Climate change is innately regressive. The wealthiest Americans contribute the most to carbon pollution, and yet the poor suffer the brunt of the impacts. Low-income families are more likely to live near crowded highways and dirty power plants, and they are also the least equipped to deal with loss and damage from severe weather or shocks to the food system. This is a market distortion: the costs of pollution are not borne entirely by the polluters. Thus, while a gallon of gas may cost $2.45 at the pump, the price jumps to $6.25 when factoring in health and environmental damages, according to a recent studyfrom Duke University. Who pays the extra $3.80? We all do, but the very poor bear a disproportionate share of the burden.
Lawmakers could remedy this injustice by forcing the price of fossil fuels to tell the truth about their actual cost. That means accounting for the social cost of carbon. Among economists and a small but growing number of conservatives, a carbon tax stands as the carbon-pricing policy par excellence: simple, elegant, and absent the hard limits on pollution that Republicans tend to resist. The dilemma is that, depending on how it’s crafted, a carbon tax could actually make economic inequality worse.
A carbon tax can be regressive, but it doesn’t have to be
The beauty of a carbon tax is that it discourages high-carbon behavior. If the cost of gasoline goes up, consumers are more likely to purchase a fuel-efficient vehicle. If the cost of electricity goes up, homeowners are more likely to put up solar panels or conserve energy. However, because we need energy to produce everything from TVs to hamburger buns, the increased cost of production will drive up the price of consumer goods or suppress wages. Either way, low-income families, who already spend a larger proportion of their income on transportation, groceries and utility bills, will be hit the hardest.
That’s not to say a carbon tax couldn’t be made to work for struggling families. With a revenue-neutral carbon tax, the federal government would return the proceeds to the taxpayers, and how lawmakers go about recycling the proceeds could make the difference between narrowing and widening the wealth gap. At an event sponsored by Resources for the Future, an environmental think tank, Dr. Roberton Williams said “The carbon tax by itself is regressive, but what you do with revenue is much more important. So, we can easily take a regressive policy and turn it progressive by how we use the revenue.”
Cutting the corporate tax would be efficient, but it would hurt low-income households
One way to return carbon tax revenue would be to cut the corporate income tax (“capital recycling”). Because a corporate income tax can discourage business investment, returning revenue to corporations could provide a powerful stimulus to the economy, more than other kinds of tax cuts. Unfortunately, most of the gains would go to the wealthiest Americans. Said Williams, “The case that is the best for the economy as a whole, capital tax recycling, is the worst for the middle class.” Think of it this way: If Bill Gates walks into a football stadium, every person in the stadium may be a million dollars richer on average, but that doesn’t translate into real wealth for anyone except for a single billionaire. The point is, distribution matters.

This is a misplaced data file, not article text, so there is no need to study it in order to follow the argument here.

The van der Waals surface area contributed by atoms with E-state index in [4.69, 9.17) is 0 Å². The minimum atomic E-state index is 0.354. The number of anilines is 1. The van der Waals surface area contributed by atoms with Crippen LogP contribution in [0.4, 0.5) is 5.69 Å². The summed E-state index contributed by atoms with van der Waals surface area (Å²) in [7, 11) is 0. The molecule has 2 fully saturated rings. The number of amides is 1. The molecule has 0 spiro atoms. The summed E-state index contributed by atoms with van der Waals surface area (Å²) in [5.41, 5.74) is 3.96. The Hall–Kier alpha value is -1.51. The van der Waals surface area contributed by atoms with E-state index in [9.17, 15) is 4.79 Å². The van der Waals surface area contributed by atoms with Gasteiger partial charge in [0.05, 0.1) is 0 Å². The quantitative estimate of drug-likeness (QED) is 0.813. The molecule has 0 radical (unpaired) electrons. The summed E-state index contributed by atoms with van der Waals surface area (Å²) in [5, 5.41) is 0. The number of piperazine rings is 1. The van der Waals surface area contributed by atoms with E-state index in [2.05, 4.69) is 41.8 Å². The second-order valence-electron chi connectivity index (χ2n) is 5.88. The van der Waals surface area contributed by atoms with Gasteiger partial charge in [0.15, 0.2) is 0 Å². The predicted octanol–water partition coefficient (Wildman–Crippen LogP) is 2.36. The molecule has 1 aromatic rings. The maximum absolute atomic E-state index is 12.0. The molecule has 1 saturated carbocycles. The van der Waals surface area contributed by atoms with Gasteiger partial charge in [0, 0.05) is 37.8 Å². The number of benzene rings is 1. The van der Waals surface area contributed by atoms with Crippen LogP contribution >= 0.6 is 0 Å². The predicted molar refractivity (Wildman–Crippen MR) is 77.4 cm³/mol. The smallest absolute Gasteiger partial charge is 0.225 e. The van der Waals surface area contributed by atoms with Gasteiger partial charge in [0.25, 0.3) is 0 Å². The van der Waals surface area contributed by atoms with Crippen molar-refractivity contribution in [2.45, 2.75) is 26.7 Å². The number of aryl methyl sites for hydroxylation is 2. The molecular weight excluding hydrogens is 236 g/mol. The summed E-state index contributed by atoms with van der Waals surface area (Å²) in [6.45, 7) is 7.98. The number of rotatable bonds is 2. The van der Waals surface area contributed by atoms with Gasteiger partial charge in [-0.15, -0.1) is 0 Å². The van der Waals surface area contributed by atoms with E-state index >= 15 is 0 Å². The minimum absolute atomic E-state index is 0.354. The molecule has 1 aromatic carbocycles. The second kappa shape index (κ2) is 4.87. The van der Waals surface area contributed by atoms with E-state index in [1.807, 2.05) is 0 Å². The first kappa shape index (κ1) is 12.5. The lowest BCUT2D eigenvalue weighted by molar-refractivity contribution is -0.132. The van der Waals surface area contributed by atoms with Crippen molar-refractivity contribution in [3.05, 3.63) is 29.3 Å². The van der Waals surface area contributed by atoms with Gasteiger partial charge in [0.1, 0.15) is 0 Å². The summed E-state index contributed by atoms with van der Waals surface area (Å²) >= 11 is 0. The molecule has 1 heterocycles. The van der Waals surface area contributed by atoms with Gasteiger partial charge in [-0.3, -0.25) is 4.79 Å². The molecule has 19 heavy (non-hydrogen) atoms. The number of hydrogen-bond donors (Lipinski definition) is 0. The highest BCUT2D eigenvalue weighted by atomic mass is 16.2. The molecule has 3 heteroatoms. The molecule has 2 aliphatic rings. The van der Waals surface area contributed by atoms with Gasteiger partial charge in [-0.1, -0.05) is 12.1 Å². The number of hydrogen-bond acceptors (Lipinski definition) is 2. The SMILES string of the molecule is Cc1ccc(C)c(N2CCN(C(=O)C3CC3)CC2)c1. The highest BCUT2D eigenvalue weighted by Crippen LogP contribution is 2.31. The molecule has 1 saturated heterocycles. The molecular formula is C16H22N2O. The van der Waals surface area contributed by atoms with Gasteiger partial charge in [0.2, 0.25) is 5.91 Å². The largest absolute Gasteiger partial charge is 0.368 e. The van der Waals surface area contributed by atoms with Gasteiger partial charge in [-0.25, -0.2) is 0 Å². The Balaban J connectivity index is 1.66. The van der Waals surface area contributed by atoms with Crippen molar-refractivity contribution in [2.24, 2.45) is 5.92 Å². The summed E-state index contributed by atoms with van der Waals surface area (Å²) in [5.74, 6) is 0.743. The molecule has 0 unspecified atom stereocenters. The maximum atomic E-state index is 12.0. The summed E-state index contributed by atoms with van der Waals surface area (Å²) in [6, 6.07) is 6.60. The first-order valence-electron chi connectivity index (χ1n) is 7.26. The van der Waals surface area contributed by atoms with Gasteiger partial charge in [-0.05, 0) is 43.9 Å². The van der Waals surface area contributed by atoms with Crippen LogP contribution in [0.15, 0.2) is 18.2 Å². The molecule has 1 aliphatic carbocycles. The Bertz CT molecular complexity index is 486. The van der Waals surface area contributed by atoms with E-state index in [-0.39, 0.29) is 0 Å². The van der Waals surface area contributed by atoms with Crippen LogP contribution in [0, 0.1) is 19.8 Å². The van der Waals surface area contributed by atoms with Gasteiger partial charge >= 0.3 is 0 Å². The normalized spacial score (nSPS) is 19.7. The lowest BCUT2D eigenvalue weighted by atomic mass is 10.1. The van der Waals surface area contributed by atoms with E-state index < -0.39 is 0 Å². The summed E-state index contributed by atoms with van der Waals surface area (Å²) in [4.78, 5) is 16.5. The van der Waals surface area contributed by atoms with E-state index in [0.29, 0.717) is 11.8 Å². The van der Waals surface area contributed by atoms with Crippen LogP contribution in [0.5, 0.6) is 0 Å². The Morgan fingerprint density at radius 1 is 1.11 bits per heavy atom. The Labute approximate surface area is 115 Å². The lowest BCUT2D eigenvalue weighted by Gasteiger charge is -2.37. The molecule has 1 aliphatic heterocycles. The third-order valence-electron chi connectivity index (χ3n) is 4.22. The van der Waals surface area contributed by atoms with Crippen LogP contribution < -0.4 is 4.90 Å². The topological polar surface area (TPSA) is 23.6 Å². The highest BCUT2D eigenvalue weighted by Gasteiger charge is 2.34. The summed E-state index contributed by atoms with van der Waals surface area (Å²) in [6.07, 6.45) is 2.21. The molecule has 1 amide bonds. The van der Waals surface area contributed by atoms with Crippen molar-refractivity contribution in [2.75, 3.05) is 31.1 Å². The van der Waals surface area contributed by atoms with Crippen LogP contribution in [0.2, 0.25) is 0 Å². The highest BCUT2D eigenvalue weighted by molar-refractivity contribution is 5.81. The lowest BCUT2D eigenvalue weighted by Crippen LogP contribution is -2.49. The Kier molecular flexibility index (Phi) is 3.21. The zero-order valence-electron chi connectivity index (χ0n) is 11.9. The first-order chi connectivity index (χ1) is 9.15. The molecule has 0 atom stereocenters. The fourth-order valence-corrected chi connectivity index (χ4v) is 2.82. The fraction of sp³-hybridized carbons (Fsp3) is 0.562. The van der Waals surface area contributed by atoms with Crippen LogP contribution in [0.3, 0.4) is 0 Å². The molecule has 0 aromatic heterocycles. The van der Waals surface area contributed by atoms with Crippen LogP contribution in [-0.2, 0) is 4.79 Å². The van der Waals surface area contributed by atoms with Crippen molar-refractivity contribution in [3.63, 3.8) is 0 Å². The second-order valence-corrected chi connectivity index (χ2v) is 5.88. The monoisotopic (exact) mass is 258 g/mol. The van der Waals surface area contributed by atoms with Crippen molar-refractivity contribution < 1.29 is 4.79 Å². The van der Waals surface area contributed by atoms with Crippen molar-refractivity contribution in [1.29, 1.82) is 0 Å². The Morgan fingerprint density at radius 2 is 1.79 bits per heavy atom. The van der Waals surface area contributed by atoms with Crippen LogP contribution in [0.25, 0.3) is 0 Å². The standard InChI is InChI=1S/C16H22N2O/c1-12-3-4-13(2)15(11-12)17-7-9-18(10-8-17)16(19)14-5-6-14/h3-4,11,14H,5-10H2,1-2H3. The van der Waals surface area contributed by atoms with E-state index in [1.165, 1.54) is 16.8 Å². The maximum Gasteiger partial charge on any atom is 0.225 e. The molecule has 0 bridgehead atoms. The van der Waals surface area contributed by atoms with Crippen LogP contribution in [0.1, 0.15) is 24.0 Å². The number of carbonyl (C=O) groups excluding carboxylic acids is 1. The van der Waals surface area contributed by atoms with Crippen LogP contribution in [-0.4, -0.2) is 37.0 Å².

Cutting the the payroll tax (“labor recycling”) would be more equitable than cutting the corporate income tax, but even in this scenario the poorest Americans would be worse off than they would without a carbon tax. Writing in Resources magazine, Chad Stone, Chief Economist at the Center on Budget and Policy Priorities, notes, “A carbon tax should not make poor families poorer or push more people into poverty. Climate rebates should be designed to fully offset the impact of a carbon tax on the purchasing power of low- and moderate-income households.”
A lump-sum rebate is less efficient, but low- and middle-income families would be better off
So, what is a fairer way to return revenue from a carbon tax? Take the total accumulated revenue, divide it into 310 million equal shares, and mail a check to every American. This is what’s commonly known as “fee and dividend.” Said Williams, “The lump sum rebate — that just does an enormous amount for the bottom end. Again, because that flat dollar amount is a much bigger percentage amount for poorer people than it is for wealthy people.” The lump-sum rebate turns the Bill Gates-football stadium analogy on its head. With a rebate, the average wealth of stadium goers decreases, but most of the losses come from the pockets of a singular tech tycoon.
This graph shows the net effect on income of a revenue-neutral carbon tax of $30 per ton of CO2.
As you can see, the lump-sum rebate is the only scenario in which those who have contributed the least to carbon pollution — low- and middle-income Americans — are actually better off. Because the wealthiest Americans bear more of the economic brunt, a rebate would have a redistributive effect, simultaneously delivering blows to carbon pollution and economic inequality.
Crafting fair and effective climate policy is hard, but even imperfect policy will help struggling families
Here’s the bottom line: a carbon tax can be regressive, but it doesn’t have to be. It all depends on how badly the policy is mangled (or not) by the policymakers. As David Roberts points out, a carbon tax could be rendered unfair and ineffective in myriad ways, but no climate policy is without its pitfalls. Any attempt to deal with the climate crisis can be easily corrupted by incompetent policymakers and corporate interests. A carbon tax is just one possible (and possibly treacherous) path to a low-carbon future. But, because climate change is itself regressive, any effort to deal with carbon pollution, however imperfectly, will prove vital to protecting the poorest and most vulnerable among us.
Read the rest at Think Progress.